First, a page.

A corporation formed by Hughes Aircraft executives has announced that it will sell its leasehold interest in the Marina City Club in Marina del Rey to a Los Angeles development company.
Marina del Rey Properties Ltd. agreed last week to sell its lease on the 37-acre residential complex to J. H. Snyder Co. for an undisclosed sum.
However, the sale is contingent on county approval of a 39-year extension of its lease agreement, the sale of long-term subleases on the residential units and construction of a luxury hotel on the property.
If the sale goes through, J. H. Synder would own and manage 600 units in three high-rise residential towers, 100 units in a low-rise building, two restaurants and 340 boat slips.
For the Record
Los Angeles Times Sunday July 27, 1986 Home Edition Westside Part 9 Page 3 Column 1 Zones Desk 1 inches; 35 words Type of Material: Correction
In Thursday's Westside section, the estimated revenue that the county of Los Angeles could receive from a proposed 39-year lease extension for the Marina City Club in Marina del Rey was reported as $1.4 million. The correct figure is $1.4 billion.
Proposed Ritz-Carlton Hotel
The agreement includes a proposed 308-room Ritz-Carlton hotel, which the county Beaches and Harbors board approved in concept last month.
Negotiations for the sale started about three months ago, about the same time Marina del Rey Properties began renegotiating its lease with the county, said Don Battjes, company vice president. The company wants to extend its 60-year lease with the county, due to expire in 2028, by 39 years to 2067.
Marina del Rey Properties was awarded the lease through competitive bidding in 1968. The lease, which may be renegotiated every 10 years, limits tenant leases to a single year.
Seeks Longer Leases
The company wants the right to sell 30- or 40-year leases to tenants, who would pay a single cash price for the lease and the right to resell it.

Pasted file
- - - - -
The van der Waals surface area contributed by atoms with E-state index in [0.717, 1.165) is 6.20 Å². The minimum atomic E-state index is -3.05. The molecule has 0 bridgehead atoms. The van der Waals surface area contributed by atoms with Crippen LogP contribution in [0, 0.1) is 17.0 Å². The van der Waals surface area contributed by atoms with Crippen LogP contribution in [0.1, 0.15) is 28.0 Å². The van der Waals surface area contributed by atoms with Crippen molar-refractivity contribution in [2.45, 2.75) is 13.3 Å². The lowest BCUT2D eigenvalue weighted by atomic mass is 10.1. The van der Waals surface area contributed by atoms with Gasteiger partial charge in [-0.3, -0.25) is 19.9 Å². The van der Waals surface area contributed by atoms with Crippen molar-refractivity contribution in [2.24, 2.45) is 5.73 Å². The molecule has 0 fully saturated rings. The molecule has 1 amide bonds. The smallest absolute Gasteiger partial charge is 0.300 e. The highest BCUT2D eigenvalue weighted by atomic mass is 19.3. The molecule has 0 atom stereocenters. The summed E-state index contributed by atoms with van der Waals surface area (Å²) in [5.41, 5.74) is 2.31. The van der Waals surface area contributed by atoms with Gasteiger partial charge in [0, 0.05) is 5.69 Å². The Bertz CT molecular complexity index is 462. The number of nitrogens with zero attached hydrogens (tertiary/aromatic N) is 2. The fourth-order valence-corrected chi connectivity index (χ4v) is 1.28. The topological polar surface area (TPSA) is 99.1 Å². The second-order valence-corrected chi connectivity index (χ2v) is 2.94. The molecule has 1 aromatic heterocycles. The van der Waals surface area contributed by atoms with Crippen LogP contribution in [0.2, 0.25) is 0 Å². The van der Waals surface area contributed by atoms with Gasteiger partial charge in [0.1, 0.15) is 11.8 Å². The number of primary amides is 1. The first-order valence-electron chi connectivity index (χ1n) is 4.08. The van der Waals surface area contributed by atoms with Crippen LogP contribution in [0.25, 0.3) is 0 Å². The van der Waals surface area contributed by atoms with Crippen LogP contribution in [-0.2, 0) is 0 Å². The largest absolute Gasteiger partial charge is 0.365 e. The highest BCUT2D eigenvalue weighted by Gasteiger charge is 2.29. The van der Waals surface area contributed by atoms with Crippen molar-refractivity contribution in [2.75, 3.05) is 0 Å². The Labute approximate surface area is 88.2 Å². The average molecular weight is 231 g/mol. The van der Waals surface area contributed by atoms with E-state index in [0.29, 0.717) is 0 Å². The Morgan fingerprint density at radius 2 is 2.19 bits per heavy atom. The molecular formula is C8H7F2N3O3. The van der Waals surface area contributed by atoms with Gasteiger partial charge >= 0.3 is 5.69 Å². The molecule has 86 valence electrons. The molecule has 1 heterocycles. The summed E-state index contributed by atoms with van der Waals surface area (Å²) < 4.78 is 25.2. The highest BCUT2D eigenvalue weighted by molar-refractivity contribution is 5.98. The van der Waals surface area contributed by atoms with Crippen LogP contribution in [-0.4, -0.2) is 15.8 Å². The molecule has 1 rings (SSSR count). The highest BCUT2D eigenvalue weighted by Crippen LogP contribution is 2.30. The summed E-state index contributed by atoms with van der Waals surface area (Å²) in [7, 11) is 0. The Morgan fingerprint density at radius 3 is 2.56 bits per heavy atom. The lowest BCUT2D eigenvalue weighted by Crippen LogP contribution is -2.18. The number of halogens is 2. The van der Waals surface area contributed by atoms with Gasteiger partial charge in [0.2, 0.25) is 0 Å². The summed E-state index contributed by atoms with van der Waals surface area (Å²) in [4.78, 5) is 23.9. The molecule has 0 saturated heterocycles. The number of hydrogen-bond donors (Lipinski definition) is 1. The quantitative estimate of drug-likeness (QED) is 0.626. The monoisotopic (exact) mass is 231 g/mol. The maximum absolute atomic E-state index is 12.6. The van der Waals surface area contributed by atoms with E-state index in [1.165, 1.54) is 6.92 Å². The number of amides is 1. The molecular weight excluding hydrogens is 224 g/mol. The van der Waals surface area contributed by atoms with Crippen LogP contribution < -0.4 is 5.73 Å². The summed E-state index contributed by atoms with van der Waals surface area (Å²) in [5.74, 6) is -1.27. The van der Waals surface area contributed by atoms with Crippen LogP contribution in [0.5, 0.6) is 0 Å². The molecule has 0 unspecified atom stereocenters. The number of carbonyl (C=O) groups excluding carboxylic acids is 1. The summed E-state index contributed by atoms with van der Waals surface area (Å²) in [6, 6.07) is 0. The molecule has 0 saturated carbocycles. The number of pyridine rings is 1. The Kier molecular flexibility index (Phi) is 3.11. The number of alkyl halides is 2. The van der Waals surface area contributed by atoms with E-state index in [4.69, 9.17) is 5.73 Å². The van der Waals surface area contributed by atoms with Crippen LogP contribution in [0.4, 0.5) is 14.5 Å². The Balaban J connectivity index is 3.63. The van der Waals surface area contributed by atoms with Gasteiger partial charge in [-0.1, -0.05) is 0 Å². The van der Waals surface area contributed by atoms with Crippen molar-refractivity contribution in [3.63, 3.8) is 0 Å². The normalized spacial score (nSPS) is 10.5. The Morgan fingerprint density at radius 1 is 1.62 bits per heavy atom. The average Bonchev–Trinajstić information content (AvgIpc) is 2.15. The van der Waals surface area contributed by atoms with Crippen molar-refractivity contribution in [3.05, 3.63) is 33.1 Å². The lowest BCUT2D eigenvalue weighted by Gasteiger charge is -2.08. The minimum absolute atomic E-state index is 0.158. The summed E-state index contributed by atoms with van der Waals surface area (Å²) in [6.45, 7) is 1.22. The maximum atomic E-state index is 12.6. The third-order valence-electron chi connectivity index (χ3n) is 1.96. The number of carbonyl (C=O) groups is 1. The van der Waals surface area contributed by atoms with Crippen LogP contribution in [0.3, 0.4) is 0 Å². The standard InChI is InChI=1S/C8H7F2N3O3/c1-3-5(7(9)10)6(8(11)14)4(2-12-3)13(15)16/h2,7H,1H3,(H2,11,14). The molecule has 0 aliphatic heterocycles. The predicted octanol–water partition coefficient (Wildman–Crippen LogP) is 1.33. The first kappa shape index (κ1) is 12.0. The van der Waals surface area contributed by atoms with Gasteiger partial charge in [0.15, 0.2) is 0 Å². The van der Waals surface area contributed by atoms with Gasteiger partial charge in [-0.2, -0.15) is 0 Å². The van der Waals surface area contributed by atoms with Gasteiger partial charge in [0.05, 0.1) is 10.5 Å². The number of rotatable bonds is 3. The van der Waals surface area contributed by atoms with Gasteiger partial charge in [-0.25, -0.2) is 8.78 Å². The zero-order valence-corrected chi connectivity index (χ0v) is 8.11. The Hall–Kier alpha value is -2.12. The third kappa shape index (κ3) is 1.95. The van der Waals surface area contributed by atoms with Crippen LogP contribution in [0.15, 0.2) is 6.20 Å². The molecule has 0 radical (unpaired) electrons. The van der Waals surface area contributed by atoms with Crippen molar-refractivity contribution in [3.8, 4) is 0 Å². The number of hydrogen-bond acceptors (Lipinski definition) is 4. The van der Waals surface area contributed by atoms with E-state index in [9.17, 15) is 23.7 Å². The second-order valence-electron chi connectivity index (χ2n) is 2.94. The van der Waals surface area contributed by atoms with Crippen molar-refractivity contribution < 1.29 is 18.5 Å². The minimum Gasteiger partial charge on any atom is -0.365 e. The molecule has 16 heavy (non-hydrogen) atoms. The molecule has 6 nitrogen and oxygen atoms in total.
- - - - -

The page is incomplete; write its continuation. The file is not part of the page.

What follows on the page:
Chris Klinger, the county's chief of revenue properties for the marina, said the county would want 20% of the company's income on the sale and resale of the long-term leases. And if the hotel is built, the county wants 7.5% of its annual gross revenue.
The hotel and long-term residential leases could produce an estimated $1.4 million in revenue for the county over the 39-year extension, Klinger said.
Under the present lease, the county receives 7.5% of Marina del Rey Properties' rent income, 3% of the restaurants' gross income and 20% of the lease income from the boat slips.
Better Deal for County
"The aim of our negotiations is to make certain the county makes a better deal than it currently has," Klinger said.
Some marina tenants want more say in interpreting the lease and managing their units and claim that the agreement does not protect them if Marina del Rey Properties or J. H. Snyder decides to evict them in order to sell the long-term leases.
Lavaun Vawter of the Marina Tenants Assn. said that the long-term leases amount to little more than paying rent decades in advance, which most people cannot afford to do.
"There are no tax benefits because you are not buying anything," Vawter said.
The county should offer the tenants a discount on the price of the long-term leases, she said.
Klinger said that the county will offer tenants a 10% discount on the sale price of the leases. The value of the leasehold actually will increase over time, he said.
The county will require Marina del Rey Properties to find banks to provide financing for tenants to help them purchase their long-term leases, making them "financeable as if they are purchasing their own homes. . . . In essence it would be like buying a house or a condominium."
J. H. Snyder has built both residential and office buildings in Southern California, said Jerome H. Snyder, a senior partner in the company.
The company built the Ocean Towers residential complex in 1972 in Santa Monica and managed the complex for several years. It also built the Beverly Glen Park residential development in West Los Angeles and the Coronado Shores condominium complex in San Diego.
"We're very familiar with waterfront property because of our success with the Coronado Shores and Ocean Towers," Snyder said. "We enjoy property that is close to the water, and we think we will do very well."
The company recently finished renovating the Prudential building in Los Angeles, known as Museum Square, and is building the Wilshire Courtyard, a $200-million office complex in the Miracle Mile area of Wilshire Boulevard.